The clinical features, pathophysiology, and treatment of panic and phobic disorders are reviewed. Evidence from genetic, epidemiological, biological, and pharmacological studies suggests that phobic and panic disorders differ from other psychiatric illnesses. Dysfunction of the autonomic nervous system, causing excessive release of norepinephrine from the locus ceruleus, is implicated in the pathophysiology of these disorders. Overstimulation of the locus ceruleus by yohimbine, sodium lactate, and carbon dioxide can cause feelings of panic and anxiety in both patients with panic disorder and control subjects. Currently, excessive activity of the locus ceruleus is the only comprehensive neuroanatomic and physiological hypothesis for the etiology of panic disorder. Tricyclic antidepressant agents (TCAs), monoamine oxidase inhibitors (MAOIs), anxiolytic agents, and adrenergic agents all have been used to treat phobic and panic disorders. TCAs and the benzodiazepines, particularly alprazolam, are the drugs most commonly chosen for therapy. If these agents are ineffective, an MAOI or combination therapy can be tried. MAOIs are second-line agents for many patients because of toxicity and dietary limitations. Whether they are more effective than other agents requires further study. Panic and phobic disorders and depression have in common many properties of a dysregulated system; an improved understanding of the pathophysiology of panic and phobic disorders should lead to the development of more effective treatment strategies.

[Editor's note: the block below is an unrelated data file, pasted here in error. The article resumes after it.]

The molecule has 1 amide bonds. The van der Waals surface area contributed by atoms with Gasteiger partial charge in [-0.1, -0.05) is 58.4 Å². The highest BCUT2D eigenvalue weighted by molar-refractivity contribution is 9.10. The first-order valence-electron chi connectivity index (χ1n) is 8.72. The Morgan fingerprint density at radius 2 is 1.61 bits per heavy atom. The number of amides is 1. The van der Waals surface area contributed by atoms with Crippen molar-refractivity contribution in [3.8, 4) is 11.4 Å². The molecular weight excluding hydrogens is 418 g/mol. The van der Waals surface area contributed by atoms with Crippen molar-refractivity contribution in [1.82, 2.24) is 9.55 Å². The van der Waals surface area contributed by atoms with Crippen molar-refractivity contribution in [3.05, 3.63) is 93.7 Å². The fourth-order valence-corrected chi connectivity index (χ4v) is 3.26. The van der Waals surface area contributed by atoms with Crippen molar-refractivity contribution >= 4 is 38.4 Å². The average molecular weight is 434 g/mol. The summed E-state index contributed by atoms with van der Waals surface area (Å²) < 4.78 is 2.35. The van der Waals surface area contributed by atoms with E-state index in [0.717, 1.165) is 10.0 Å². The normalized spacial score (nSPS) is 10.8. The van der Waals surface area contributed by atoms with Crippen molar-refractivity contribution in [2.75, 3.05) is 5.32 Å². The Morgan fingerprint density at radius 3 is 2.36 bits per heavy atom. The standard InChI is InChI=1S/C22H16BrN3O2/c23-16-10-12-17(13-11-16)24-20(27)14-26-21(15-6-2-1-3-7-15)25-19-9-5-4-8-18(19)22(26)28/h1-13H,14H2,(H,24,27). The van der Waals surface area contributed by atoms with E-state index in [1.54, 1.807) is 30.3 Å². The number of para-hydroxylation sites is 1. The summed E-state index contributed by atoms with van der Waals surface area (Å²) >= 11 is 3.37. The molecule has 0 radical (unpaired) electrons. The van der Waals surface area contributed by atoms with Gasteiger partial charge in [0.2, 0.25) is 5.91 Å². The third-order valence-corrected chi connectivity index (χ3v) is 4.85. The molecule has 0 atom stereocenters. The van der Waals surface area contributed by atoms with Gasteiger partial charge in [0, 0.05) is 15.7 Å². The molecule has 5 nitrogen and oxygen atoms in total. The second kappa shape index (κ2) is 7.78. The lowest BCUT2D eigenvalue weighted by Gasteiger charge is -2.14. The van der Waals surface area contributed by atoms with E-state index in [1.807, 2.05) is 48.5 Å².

|Number of pages||16|
|Publication status||Published - 1 Dec 1987|